Still, [there are] many unknowns about the virus, which basically is one of the reasons why so far we [have not] had not the perfect response globally. Let’s call it so. Because of these many unknowns, because some countries [did not take] the threat as seriously as deserved and made the choice seemingly in favor of [the] economy rather [than] public health. But now what we are witnessing is that the choice ended up to be detrimental both for economy and for the public health. The worst decision in this case. For us, the important issue will be that definitely we’ll need a major change [to] business as usual. Of course there will be no more business as usual. We need to revise the budget to have an emergency budget. We will be asking and relying and expecting. We’ll be very grateful for any external assistance because Georgia and [small] countries with smaller economies like Georgia wouldn’t be able to withstand these devastating economic losses that are expected.
Even in the best-case scenario, we have a negative. We have at least zero [percent] growth [with] the worst case and not, and we’ll have about 6 to 7 percent reduction in [the] GDP for this year, 2020, and maybe some growth in 2021 [even if] the second or third wave [does] not occur sometime in 2021. I mean, which is, we don’t know yet. I hope it will not be there. But, for example, the so-called swine flu pandemic was developing during three years, 2009, 2011 so it wasn’t as devastating or with the same similar effects as it was. But still it took 100,000 lives and also had been a major disruption in travel and economy. [This] has not been a subject of reason for the drastic measures [countries] are taking now for this specific pandemic because this pandemic spreads faster and it exerts higher pressure on the health systems.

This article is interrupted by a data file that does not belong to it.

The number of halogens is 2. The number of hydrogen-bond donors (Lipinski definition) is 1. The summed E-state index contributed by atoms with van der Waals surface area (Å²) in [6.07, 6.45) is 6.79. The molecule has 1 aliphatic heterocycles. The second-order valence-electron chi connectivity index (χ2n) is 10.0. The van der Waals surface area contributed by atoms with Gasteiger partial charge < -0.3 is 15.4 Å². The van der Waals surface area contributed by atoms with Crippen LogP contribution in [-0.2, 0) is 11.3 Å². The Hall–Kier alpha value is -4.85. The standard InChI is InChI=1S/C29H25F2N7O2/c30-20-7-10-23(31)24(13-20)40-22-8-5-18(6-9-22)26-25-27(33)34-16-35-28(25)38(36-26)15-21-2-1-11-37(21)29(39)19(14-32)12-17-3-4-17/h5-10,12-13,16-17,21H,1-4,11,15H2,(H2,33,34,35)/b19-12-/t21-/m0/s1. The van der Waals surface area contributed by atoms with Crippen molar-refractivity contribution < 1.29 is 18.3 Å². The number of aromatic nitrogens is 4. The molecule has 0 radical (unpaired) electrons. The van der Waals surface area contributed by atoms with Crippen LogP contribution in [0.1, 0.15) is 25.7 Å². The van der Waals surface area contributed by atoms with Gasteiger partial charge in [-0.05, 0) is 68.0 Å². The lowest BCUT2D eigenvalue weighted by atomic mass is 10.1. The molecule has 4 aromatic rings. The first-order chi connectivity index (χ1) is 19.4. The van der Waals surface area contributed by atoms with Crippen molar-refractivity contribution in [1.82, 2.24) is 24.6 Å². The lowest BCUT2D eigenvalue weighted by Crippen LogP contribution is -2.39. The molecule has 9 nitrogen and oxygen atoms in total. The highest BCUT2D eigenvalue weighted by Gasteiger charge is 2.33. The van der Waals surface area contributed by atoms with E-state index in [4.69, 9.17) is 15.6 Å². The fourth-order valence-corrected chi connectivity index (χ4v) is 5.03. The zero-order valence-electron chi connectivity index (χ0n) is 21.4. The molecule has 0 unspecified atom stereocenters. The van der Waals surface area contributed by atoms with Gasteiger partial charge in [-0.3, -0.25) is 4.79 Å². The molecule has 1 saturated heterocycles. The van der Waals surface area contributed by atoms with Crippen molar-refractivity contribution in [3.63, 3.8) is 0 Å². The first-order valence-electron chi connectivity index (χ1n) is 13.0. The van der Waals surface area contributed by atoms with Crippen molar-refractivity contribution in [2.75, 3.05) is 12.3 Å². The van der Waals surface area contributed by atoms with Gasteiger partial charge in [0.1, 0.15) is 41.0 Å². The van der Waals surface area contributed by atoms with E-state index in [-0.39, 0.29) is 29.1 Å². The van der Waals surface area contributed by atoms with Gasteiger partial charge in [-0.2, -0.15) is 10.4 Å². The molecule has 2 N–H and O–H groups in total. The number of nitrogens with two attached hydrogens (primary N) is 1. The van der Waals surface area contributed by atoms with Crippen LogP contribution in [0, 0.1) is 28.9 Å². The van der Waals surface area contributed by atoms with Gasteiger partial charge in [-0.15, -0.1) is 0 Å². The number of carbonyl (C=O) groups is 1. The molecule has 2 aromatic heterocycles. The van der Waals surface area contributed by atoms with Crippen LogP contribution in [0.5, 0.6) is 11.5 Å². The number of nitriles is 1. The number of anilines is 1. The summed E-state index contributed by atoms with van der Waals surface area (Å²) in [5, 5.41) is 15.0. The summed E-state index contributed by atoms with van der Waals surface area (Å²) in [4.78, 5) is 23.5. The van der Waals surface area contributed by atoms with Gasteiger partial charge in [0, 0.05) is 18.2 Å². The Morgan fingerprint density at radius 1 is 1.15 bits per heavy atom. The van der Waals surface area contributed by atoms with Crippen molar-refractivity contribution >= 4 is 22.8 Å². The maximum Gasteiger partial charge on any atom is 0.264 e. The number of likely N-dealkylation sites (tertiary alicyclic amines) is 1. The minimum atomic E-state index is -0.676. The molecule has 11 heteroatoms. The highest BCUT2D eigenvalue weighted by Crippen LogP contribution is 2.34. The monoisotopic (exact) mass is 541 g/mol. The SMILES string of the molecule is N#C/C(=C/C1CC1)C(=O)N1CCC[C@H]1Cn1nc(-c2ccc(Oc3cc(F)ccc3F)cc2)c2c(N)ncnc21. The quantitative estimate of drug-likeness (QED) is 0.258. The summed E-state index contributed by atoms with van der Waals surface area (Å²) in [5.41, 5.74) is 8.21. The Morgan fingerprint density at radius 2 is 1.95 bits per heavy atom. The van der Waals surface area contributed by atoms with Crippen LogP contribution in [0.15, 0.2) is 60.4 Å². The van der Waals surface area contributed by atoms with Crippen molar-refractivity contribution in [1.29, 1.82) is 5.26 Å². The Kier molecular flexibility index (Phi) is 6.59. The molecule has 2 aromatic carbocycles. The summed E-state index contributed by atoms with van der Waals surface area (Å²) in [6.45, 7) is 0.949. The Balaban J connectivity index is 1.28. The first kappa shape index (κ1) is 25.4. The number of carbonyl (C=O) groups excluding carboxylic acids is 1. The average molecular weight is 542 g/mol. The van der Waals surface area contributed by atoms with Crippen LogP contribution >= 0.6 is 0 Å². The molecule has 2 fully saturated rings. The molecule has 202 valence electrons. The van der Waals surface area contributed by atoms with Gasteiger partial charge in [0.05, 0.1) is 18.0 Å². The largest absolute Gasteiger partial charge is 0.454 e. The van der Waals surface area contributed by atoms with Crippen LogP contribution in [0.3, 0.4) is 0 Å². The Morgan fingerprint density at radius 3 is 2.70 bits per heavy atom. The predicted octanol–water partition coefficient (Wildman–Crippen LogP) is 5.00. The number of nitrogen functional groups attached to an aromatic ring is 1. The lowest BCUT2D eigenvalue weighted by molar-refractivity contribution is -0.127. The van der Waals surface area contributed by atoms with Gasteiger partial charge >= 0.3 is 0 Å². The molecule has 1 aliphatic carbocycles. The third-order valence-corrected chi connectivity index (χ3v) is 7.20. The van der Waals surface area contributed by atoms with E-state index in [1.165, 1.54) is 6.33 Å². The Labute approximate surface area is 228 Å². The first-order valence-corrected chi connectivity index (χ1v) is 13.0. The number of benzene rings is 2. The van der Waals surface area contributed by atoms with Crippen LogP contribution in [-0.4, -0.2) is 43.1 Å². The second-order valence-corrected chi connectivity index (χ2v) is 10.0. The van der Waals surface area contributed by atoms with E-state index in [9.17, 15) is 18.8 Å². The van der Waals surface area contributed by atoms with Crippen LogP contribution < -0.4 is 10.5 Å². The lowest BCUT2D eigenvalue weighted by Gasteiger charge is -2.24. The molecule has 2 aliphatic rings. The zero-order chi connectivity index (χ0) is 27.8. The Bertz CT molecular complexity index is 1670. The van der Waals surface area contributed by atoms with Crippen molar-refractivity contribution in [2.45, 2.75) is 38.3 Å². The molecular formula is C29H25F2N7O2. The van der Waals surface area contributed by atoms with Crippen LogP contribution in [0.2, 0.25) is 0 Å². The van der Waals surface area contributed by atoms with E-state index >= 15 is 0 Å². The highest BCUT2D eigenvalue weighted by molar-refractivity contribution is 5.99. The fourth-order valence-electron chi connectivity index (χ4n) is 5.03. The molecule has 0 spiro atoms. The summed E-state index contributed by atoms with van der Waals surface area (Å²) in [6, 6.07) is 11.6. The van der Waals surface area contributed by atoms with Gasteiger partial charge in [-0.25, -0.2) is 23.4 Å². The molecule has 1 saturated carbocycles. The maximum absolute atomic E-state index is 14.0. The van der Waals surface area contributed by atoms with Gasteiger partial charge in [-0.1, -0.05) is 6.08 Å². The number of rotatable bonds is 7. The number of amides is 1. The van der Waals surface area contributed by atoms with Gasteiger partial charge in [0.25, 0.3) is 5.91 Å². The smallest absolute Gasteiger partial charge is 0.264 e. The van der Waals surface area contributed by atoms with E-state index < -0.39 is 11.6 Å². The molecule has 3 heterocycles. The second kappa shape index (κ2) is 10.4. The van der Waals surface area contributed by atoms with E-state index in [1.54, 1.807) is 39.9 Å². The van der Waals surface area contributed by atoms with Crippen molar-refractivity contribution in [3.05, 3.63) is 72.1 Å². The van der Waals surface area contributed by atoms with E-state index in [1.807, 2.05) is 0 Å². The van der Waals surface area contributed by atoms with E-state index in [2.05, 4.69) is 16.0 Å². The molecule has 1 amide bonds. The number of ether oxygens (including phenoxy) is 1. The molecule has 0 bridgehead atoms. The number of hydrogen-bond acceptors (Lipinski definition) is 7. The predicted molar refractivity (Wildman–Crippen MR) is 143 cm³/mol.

So that’s why this differs from the swine flu pandemic. So, I think that we eventually will reemerge. But also again, I am not tired [of finding] some positive things. Even [in] that great perspective, which is basically [that] because we have been swift, we have a chance to have less losses both in terms of the human capital and in terms of the economy, than other countries in the region, then we might be better positioned for the recovery of the economy, better positioned to receive tourists because the country has been a success story. And investors. And use this advantage in favor of Georgia. So again, in everything, I am trying to find some positive as well. But definitely it’s not a positive situation, of course.
Bakhtiyor: Thank you so much, Akaki. I really, really appreciate it.
Akaki: Thank you and I wish everybody success and health in this difficult time. This will pass, but we humankind will triumph over this pandemic as we triumphed over many other challenges in the past.Top